The last page of the book has a detailed diagram of how Farmer’s swing should look, complete

    with a cartoon illustration of Farmer’s hands and the instruction to “SMELL THE BALL,” which is

    written in all-caps and underlined twice. On April 27, 2021 crediting his success to his journal, 

    Farmer became the first Reds batter since 1990 to hit four doubles in a single game.

    When Farmer was in high school, his head coach, Mike Strickland, gave him the advice to jot down notes that he could share with the next generation. Now, Farmer has a son, McCoy, and he plans to pass the journal down to him.  

    “I want to leave something very personal behind for him,” Farmer said. “If McCoy wants to play baseball, he can go back and read about the struggles that I went through and the stuff that got me to where I am. If he doesn’t play baseball, he can read it and use it in his life.” (Charlie Goldsmith- Cincinnati Enquirer - May 10, 2022)

  • TRANSACTIONS

  • June 2013: The Dodgers made Farmer their 8th round pick, out of the Univ. of Georgia. He signed via scout Lon Joyce for just $40,000.

    Farmer was a four-year starter at shortstop for Georgia, but the Dodgers immediately put him behind the plate. 

  • Dec 21, 2018: The Dodgers traded RF Yasiel Puig, LF Matt Kemp, LHP Alex Wood, C Kyle Farmer and cash to the Reds; acquiring RHP Homer Bailey, RHP Josiah Gray, and SS Jeter Downs.

  • Dec 2, 2020: The Reds re-signed free agent Farmer to a one-year deal.
Batting
  • Offensively, Farmer stood out most for his ability to work counts and his ability to drive the ball with gap power once he gained an advantage. (Spring, 2015).

  • Farmer showed good bat-to-ball skills in 2014 at low Class A Great Lakes,  where he rarely struck out, though his whiff rate spiked and overall production dropped precipitously once he got to High Class A Rancho Cucamonga in June, a red flag for a player who turned 24 before the season ended. 

    Farmer has good pitch recognition, but he doesn't walk a ton, and his well-below-average power makes him mostly a gap hitter.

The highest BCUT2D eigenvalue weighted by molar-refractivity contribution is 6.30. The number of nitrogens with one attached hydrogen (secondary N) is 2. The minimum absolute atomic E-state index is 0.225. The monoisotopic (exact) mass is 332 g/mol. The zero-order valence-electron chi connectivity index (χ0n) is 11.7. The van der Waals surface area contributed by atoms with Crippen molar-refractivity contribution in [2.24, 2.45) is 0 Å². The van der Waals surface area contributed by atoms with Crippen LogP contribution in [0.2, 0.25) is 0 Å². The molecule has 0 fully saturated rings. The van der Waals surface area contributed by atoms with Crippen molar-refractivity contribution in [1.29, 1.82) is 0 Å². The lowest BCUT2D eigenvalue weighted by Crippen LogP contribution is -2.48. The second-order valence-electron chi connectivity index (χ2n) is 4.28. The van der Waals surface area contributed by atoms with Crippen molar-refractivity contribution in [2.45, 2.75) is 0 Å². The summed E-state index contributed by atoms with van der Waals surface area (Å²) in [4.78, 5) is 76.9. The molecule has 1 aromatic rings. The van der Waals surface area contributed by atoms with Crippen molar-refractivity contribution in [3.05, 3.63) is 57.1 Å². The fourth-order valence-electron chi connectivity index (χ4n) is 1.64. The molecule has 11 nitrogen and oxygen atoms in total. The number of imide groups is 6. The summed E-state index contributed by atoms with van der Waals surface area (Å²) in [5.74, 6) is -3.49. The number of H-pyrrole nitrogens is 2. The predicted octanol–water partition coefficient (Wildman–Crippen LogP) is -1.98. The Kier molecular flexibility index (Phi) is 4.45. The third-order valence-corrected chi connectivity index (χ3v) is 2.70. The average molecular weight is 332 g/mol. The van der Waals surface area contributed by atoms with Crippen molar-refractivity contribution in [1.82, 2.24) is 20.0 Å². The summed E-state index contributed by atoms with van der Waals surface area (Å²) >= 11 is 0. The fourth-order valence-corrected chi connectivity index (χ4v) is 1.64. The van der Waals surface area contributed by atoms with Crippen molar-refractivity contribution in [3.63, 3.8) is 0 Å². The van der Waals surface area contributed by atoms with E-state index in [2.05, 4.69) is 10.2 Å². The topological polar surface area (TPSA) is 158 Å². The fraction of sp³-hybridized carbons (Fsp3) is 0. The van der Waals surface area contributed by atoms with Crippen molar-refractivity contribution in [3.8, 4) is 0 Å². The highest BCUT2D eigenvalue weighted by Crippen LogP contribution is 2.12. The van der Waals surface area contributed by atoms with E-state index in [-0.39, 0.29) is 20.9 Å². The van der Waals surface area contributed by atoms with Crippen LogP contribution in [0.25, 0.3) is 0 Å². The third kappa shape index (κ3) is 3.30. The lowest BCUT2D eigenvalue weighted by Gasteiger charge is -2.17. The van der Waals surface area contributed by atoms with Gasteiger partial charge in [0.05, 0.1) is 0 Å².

• Kyle has a simple swing, doesn't strike out much and hits line drives to all fields. (Spring 2016)

  • Farmer worked on a more powerful swing while on the D.L. with a broken wrist in June and July, 2016.

    "[My new swing] is more about the lower half," Farmer said. "It's more about going to the ball and using your legs rather sitting on your back leg. If you watch Pederson, he really gets moving and he really gets all of his momentum going forward. I wasn't using that to my full potential, so he was trying to help me out and show me things to get to my full potential. He hits the ball really hard and a really long ways. Me and Joc (Pederson) and (Damon) Mashore just sat in the cage and went over some things. It's helped me out a lot, and I can't thank him and Mashore enough."

  • Kyle's father is his off-season hitting coach.

  • Farmer has good strike zone awareness. His compact righthanded stroke provide a lot of contact for line-drives. (Spring, 2018)

  • As of the start of the 2021 season, Kyle's career batting average is .242, with 9 home runs and 42 RBI in 335 at-bats.
Fielding
  • Kyle was drafted by the Dodgers as a catcher. He had played shortstop for the University of Georgia. And like many range-challenged Dodgers infielders of the past decade, such as Russell Martin and Carlos Santana, the organization thought Farmer had a chance to be a productive catcher. His work in 2014 in their Midwest League reinforced that belief.